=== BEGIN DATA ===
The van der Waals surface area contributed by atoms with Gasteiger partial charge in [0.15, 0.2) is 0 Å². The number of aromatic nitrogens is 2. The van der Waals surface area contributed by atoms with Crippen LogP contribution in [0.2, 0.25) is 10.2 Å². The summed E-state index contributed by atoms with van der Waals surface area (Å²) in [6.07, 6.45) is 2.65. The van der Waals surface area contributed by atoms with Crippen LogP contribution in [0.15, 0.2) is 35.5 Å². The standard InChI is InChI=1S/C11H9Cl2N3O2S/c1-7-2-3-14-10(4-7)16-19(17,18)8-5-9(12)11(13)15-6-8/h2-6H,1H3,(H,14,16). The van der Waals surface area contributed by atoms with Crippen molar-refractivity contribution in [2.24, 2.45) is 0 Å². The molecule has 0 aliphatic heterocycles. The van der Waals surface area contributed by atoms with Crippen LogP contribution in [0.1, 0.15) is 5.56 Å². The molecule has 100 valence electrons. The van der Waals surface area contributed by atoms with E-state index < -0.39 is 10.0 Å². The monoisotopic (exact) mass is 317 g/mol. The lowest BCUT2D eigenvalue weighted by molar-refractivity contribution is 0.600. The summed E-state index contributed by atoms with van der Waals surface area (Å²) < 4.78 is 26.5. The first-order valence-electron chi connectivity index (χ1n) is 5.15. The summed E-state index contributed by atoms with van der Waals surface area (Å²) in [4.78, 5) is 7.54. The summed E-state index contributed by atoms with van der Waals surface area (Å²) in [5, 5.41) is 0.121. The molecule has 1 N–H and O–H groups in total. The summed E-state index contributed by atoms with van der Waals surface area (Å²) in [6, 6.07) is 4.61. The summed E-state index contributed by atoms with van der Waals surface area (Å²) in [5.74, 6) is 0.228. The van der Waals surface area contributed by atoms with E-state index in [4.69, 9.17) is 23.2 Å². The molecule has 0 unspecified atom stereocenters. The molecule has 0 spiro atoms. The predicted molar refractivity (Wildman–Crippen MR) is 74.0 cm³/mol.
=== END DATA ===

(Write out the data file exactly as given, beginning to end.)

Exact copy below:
The van der Waals surface area contributed by atoms with Gasteiger partial charge in [0.15, 0.2) is 0 Å². The number of aromatic nitrogens is 2. The van der Waals surface area contributed by atoms with Crippen LogP contribution in [0.2, 0.25) is 10.2 Å². The summed E-state index contributed by atoms with van der Waals surface area (Å²) in [6.07, 6.45) is 2.65. The van der Waals surface area contributed by atoms with Crippen LogP contribution in [0.15, 0.2) is 35.5 Å². The standard InChI is InChI=1S/C11H9Cl2N3O2S/c1-7-2-3-14-10(4-7)16-19(17,18)8-5-9(12)11(13)15-6-8/h2-6H,1H3,(H,14,16). The van der Waals surface area contributed by atoms with Crippen molar-refractivity contribution in [2.24, 2.45) is 0 Å². The molecule has 0 aliphatic heterocycles. The van der Waals surface area contributed by atoms with Crippen LogP contribution in [0.1, 0.15) is 5.56 Å². The molecule has 100 valence electrons. The van der Waals surface area contributed by atoms with E-state index < -0.39 is 10.0 Å². The monoisotopic (exact) mass is 317 g/mol. The lowest BCUT2D eigenvalue weighted by molar-refractivity contribution is 0.600. The summed E-state index contributed by atoms with van der Waals surface area (Å²) < 4.78 is 26.5. The first-order valence-electron chi connectivity index (χ1n) is 5.15. The summed E-state index contributed by atoms with van der Waals surface area (Å²) in [4.78, 5) is 7.54. The summed E-state index contributed by atoms with van der Waals surface area (Å²) in [5, 5.41) is 0.121. The molecule has 1 N–H and O–H groups in total. The summed E-state index contributed by atoms with van der Waals surface area (Å²) in [6, 6.07) is 4.61. The summed E-state index contributed by atoms with van der Waals surface area (Å²) in [5.74, 6) is 0.228. The van der Waals surface area contributed by atoms with E-state index in [4.69, 9.17) is 23.2 Å². The molecule has 0 unspecified atom stereocenters. The molecule has 0 spiro atoms. The predicted molar refractivity (Wildman–Crippen MR) is 74.0 cm³/mol.